The carded sample also seems more red than brown than the felted one was, but that may be just how it appears on my screen.
    Ann

    • ruthlane says:

      Thanks Ann, that’s a good idea to add darker wool on the Pellon pieces. That would combine the two ideas of color blending. I could definitely add more stitching but I wasn’t too enthused with this sample at the moment. Maybe I will cut it up to use for the next sample. The carded sample is definitely more red than the layered sample.

  2. annielynrosie says:

    Mixing colours works well either with a carder or by hand – it just depends on the effect you want – although it’s easier on the hands using the carder if you want a large quantity!

    In this instance the felt that you mixed by hand does have a better colour.

    • ruthlane says:

      Thanks Lyn, the first sample was just layers of color, none of the wool was mixed together, just the felting process caused the migration of colors.

    • annielynrosie says:

      Ah yes – you put it down herringbone style – just looked back!

  3. Nice experiment. I think you would get a more even blend doing it on the carder and it would also depend on the ratio of the colors, how many passes and to get really creative, adding color only in certain parts of the batt so you could have more of a contrast in certain areas. Have you tried using a hard felt as a resist? I would love a drum carder but currently cannot justify on. I do blend by hand, on hand carders and the blending board. It just depends on what I am making. What’s next?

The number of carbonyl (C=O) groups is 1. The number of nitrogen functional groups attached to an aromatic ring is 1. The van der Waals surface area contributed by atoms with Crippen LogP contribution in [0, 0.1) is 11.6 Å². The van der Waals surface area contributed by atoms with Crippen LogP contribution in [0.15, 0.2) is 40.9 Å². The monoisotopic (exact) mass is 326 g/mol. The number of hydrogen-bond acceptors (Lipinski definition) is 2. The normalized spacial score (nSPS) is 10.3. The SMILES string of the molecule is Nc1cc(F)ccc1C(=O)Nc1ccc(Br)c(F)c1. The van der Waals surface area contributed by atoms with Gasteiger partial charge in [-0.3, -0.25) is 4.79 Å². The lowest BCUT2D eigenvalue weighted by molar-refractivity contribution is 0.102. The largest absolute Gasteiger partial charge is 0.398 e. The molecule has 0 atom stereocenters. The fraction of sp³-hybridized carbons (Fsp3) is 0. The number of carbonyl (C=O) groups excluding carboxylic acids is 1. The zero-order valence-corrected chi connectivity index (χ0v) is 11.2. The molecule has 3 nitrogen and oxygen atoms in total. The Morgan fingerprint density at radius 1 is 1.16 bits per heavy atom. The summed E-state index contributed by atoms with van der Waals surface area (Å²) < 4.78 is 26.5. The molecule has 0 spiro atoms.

• ruthlane says:

      Thanks, I have tried the hard felt as a resist and that is actually my favorite so far in this series of samples. I have another of the carded batts so I may try Ann’s suggestion above with hard felt in the center.

  4. I think it depends on what you are looking for. for a more realistic natural bark I would say the one on the left. If you want it more stylized then the one on the right with the nuno felt, even without the green it looks less bark like to me.

    • ruthlane says:

      Thanks Ann, I am not trying for a realistic bark at this point. Just playing around and seeing what happens with different techniques.

  5. Both samples look good for different facets. I agree with Ann about the one on the left. Although the darker more textured one is intriguing.

  6. Lindsay Wilkinson Artwork says:

    I always really enjoy your experiments and agree there are pros and cons to each of the samples. Also tree bark is so varied that almost any texture works. For me it’s a question of context: what effect are you trying to achieve? I look forward to seeing what you do next.

    • ruthlane says:

      Thanks Lindsay, usually I am just experimenting instead of trying to achieve a specific effect. But you are right about there being many kinds of bark.